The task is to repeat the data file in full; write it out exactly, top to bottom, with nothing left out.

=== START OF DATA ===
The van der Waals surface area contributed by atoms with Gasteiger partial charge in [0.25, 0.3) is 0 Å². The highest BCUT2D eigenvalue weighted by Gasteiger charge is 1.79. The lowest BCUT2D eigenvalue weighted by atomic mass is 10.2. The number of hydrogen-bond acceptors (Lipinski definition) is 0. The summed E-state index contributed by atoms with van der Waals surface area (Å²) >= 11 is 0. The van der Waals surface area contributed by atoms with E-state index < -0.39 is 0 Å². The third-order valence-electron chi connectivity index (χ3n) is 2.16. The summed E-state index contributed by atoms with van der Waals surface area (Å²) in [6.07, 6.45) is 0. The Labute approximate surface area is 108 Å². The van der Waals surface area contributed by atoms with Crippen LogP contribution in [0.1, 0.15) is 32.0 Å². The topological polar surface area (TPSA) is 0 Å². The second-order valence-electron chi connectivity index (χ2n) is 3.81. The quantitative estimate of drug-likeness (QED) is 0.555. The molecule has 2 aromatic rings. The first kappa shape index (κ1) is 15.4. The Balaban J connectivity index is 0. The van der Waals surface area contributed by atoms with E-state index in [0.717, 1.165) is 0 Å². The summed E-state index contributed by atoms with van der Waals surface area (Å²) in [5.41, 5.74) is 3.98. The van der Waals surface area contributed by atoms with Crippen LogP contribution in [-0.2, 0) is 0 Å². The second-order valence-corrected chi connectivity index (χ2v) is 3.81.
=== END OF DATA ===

The van der Waals surface area contributed by atoms with Gasteiger partial charge in [0.25, 0.3) is 0 Å². The highest BCUT2D eigenvalue weighted by Gasteiger charge is 1.79. The lowest BCUT2D eigenvalue weighted by atomic mass is 10.2. The number of hydrogen-bond acceptors (Lipinski definition) is 0. The summed E-state index contributed by atoms with van der Waals surface area (Å²) >= 11 is 0. The van der Waals surface area contributed by atoms with E-state index < -0.39 is 0 Å². The third-order valence-electron chi connectivity index (χ3n) is 2.16. The summed E-state index contributed by atoms with van der Waals surface area (Å²) in [6.07, 6.45) is 0. The Labute approximate surface area is 108 Å². The van der Waals surface area contributed by atoms with Crippen LogP contribution in [0.1, 0.15) is 32.0 Å². The topological polar surface area (TPSA) is 0 Å². The second-order valence-electron chi connectivity index (χ2n) is 3.81. The quantitative estimate of drug-likeness (QED) is 0.555. The molecule has 2 aromatic rings. The first kappa shape index (κ1) is 15.4. The Balaban J connectivity index is 0. The van der Waals surface area contributed by atoms with E-state index in [0.717, 1.165) is 0 Å². The summed E-state index contributed by atoms with van der Waals surface area (Å²) in [5.41, 5.74) is 3.98. The van der Waals surface area contributed by atoms with Crippen LogP contribution in [-0.2, 0) is 0 Å². The second-order valence-corrected chi connectivity index (χ2v) is 3.81.